Shanksteps Bere 2017 #7
I awaken before dawn again. I wasn’t woken up all night. I feel pretty good, but lay there awake anyway. Audrey has left back for the US, as she couldn’t get the same time off that I could. It is quiet and lonely in the place I’m staying. I’ve been told that since Chad has been taken off the list of places US citizens should go, a few years back, there haven’t been any more student missionaries. The birds are chirping, roosters are crowing, and Chad is coming to life. Days have passed since I arrived. Many hernia repairs, and a smattering of other interesting surgeries. Each day there is a list of 8-10 to be done. Most days we get the majority done and the rest wait till the next day. I’ve seen patients from Ndjamena, near the sudan border, near the border with CAR and from Nigeria. I was told today that if you want to be seen in a gov hospital, that you may wait weeks just to see the doctor. He/she may see a few each day then go off to their own clinic through a back door, leaving the rest just sitting there. Here they see a doctor, usually the day they arrive, are consulted for the surgery and can be done in a few days. Each day is filled with as many surgeries as the surgeon and staff can do- one after another.
An old woman is laying on her hospital bed in the corner of the room. Surgical patients line the walls on both sides. A few relatives stand around different patients fanning them with small woven grass fans. It is relatively quiet for the number of people in the small room. We start with the old woman. Her dressing is unwrapped and I see a large patch of black skin covering most of her forearm. This was apparently burned. Pus drains out from under the black skin. I expect to see maggots but none are present. We recommend taking her to the operating room for a surgical debridement.
Another in the room is the gentleman that we drained a psoas abscess on. His drainage tubes are full and haven’t been emptied overnight as they needed to be. Pus is draining around the tube that is full. I guess at least it is making it’s way out. I empty the bulb and thick pus with a bad odor is drained into the basin. Flies hover around the smell I’m sure they can sense a mile away. As the rounds continue, I head back to the OR to check if the first patient is ready. We find a child that has had a hernia stuck out for about 4 days. He is crying and looks sick. He needs a hernia repair right away. A different young man with an inguinal hernia is lying on the OR table, so he is done first.
The second is the young boy of about 10 years. I do his operation with the help of Christian. He is given some inhalational anesthetic (have no idea what was used) and ketamine. I’m glad to have brought a cautery machine that was donated by my hospital in the US. This helps a lot to minimize bleeding. The drape has much to large an opening and nearly exposes the boys whole abdomen. I put clips on the edges to make it a smaller circle. As his hernia is exposed I see dark necrotic (dead) tissue. I open the sac and find dead intestine. I have two options- open my incision into the abdomen to resect dead bowel or open a separate incision to do the same. We choose to extend our current incision. I open up the muscles into the abdomen and find an edge of a loop of intestine is the dead spot. I am able to cut off the dead piece and reconnect good intestine to itself. I re-close those layers and finish the operation.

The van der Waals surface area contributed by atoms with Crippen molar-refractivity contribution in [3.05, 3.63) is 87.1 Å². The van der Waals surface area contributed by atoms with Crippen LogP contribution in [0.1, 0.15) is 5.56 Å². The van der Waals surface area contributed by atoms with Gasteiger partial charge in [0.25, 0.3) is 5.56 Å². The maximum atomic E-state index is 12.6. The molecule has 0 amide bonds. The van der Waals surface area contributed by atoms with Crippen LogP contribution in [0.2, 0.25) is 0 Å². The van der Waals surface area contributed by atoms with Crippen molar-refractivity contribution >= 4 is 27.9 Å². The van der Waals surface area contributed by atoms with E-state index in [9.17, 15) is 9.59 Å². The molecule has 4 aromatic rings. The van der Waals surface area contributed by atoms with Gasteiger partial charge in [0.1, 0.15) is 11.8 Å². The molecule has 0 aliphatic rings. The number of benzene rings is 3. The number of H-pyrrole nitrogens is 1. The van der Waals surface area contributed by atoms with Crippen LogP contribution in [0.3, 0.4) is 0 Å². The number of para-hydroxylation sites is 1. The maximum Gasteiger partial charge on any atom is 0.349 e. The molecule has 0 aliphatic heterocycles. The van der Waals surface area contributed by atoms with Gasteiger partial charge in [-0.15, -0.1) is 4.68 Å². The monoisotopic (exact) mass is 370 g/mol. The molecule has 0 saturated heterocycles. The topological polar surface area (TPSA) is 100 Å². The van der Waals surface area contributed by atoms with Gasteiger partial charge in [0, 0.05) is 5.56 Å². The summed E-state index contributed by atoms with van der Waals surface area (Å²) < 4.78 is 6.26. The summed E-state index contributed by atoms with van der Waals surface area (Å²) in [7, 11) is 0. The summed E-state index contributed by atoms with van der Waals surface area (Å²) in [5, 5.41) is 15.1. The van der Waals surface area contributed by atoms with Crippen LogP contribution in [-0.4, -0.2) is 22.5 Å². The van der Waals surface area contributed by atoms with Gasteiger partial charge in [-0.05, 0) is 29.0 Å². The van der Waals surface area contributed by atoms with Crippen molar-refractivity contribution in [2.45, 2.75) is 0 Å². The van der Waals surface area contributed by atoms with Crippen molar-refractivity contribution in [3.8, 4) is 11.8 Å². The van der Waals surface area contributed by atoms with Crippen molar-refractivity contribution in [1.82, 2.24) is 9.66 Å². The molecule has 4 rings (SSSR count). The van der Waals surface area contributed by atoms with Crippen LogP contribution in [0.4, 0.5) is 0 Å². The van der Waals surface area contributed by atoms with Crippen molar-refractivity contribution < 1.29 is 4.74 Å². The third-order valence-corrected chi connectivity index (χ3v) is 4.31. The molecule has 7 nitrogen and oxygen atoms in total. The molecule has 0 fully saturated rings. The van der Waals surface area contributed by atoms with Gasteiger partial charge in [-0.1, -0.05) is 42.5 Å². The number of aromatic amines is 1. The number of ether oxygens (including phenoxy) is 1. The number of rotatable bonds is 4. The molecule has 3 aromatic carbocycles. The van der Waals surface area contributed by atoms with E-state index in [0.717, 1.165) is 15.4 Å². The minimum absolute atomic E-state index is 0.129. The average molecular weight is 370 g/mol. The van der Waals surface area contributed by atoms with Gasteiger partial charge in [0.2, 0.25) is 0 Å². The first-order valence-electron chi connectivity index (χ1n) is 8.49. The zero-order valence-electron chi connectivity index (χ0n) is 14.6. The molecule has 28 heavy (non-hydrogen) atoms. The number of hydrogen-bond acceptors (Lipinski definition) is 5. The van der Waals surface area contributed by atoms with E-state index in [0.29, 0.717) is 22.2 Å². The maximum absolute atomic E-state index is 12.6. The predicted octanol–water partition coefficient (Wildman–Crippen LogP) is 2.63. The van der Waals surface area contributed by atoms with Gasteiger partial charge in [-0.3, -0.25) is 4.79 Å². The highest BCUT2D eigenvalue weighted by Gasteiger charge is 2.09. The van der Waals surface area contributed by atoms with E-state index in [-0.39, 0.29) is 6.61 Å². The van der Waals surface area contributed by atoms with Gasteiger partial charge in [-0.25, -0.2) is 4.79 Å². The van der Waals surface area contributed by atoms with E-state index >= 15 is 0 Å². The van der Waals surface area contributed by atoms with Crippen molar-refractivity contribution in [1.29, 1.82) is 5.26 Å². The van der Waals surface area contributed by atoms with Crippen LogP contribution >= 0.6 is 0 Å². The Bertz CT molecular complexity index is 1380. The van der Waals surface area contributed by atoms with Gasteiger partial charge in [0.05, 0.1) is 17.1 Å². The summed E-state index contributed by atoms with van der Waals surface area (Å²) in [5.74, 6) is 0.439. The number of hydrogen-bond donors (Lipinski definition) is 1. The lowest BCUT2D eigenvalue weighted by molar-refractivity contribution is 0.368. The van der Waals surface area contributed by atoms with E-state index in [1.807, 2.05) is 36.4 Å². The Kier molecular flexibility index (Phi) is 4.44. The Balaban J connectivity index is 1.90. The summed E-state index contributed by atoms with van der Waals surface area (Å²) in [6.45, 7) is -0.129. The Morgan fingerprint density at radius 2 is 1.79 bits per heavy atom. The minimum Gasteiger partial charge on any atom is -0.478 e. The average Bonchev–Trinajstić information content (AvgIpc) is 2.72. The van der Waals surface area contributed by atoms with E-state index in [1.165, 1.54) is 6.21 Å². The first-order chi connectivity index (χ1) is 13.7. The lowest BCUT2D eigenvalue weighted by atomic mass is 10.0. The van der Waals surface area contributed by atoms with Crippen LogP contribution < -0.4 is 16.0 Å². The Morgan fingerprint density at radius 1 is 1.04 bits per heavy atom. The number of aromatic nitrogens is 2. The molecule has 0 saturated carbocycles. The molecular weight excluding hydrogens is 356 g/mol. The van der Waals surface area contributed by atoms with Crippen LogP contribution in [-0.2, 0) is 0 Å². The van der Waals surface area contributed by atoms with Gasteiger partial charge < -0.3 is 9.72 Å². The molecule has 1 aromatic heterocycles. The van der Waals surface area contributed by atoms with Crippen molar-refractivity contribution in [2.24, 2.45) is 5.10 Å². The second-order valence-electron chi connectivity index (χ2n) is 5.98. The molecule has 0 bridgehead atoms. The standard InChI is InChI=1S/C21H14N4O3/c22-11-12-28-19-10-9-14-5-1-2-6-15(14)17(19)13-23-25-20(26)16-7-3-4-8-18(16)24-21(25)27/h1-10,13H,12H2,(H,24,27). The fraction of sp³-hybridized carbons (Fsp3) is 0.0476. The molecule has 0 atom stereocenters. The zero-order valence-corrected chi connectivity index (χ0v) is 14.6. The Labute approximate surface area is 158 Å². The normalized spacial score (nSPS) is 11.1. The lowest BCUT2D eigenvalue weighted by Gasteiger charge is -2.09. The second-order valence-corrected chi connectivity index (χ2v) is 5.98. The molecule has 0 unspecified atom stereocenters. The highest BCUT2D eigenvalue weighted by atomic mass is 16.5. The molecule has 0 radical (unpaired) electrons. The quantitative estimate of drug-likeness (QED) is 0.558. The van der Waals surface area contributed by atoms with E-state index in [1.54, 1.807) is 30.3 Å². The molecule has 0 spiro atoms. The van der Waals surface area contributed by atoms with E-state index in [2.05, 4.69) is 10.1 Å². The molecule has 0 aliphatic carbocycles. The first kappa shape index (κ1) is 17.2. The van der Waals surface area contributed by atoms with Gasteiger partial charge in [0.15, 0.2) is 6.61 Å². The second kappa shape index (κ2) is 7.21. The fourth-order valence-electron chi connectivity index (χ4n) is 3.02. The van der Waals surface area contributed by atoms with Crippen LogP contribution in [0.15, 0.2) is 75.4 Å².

The next is a gentleman who had difficulty urinating and a large prostate. On the ultrasound report, he was thought to have a large prostate as well, and maybe a bladder stone. He is a bit overweight- uncommon for here. He lays on the OR bed stark naked, is shaved and water is put in the urine catheter till his bladder is full and large. This moves the intestines out of the way so when we go into the abdomen we get directly into the bladder rather than intestines. I make an incision and have to cut down through the fatty layer then the abs. I’m then on top of the bladder. After opening the bladder I feel around inside. The prostate feels like a normal size inside, but there is a bladder stone about a centimeter in size. This can act as a ball valve, plugging off the ureter when it’s down at the bottom. I remove his stone and close him up.
Christian is out debreding the old woman’s arm. Pus and dead tissue are in a pile on the drapes next to where he is working. A lot of the skin of the arm has had to be removed. I’m glad we chose to debrede it today!
After a number of other surgeries I head back to the room where I stay. I’m grateful to eat food with Olen and his kids. Then back to my room to read, write, and eventually take a cold shower and fall asleep.